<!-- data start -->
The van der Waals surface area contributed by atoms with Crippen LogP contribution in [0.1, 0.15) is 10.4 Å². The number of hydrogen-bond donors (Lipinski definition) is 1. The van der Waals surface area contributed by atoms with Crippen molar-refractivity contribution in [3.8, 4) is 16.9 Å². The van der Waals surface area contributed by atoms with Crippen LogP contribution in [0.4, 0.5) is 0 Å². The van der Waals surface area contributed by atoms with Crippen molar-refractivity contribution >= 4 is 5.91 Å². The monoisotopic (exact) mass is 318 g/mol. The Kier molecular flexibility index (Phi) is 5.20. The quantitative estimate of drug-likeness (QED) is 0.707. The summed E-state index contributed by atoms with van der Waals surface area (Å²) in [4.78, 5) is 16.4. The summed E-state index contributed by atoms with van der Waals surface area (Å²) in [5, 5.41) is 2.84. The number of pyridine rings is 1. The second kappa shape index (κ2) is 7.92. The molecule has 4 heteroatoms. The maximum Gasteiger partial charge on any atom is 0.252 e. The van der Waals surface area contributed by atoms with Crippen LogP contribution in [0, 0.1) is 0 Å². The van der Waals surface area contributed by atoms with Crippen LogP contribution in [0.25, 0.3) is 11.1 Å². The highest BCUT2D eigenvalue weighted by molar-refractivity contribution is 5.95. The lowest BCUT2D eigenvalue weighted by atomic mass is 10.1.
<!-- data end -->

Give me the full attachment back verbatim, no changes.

The van der Waals surface area contributed by atoms with Crippen LogP contribution in [0.1, 0.15) is 10.4 Å². The number of hydrogen-bond donors (Lipinski definition) is 1. The van der Waals surface area contributed by atoms with Crippen molar-refractivity contribution in [3.8, 4) is 16.9 Å². The van der Waals surface area contributed by atoms with Crippen LogP contribution in [0.4, 0.5) is 0 Å². The van der Waals surface area contributed by atoms with Crippen molar-refractivity contribution >= 4 is 5.91 Å². The monoisotopic (exact) mass is 318 g/mol. The Kier molecular flexibility index (Phi) is 5.20. The quantitative estimate of drug-likeness (QED) is 0.707. The summed E-state index contributed by atoms with van der Waals surface area (Å²) in [4.78, 5) is 16.4. The summed E-state index contributed by atoms with van der Waals surface area (Å²) in [5, 5.41) is 2.84. The number of pyridine rings is 1. The second kappa shape index (κ2) is 7.92. The molecule has 4 heteroatoms. The maximum Gasteiger partial charge on any atom is 0.252 e. The van der Waals surface area contributed by atoms with Crippen LogP contribution in [0, 0.1) is 0 Å². The van der Waals surface area contributed by atoms with Crippen LogP contribution in [0.25, 0.3) is 11.1 Å². The highest BCUT2D eigenvalue weighted by molar-refractivity contribution is 5.95. The lowest BCUT2D eigenvalue weighted by atomic mass is 10.1.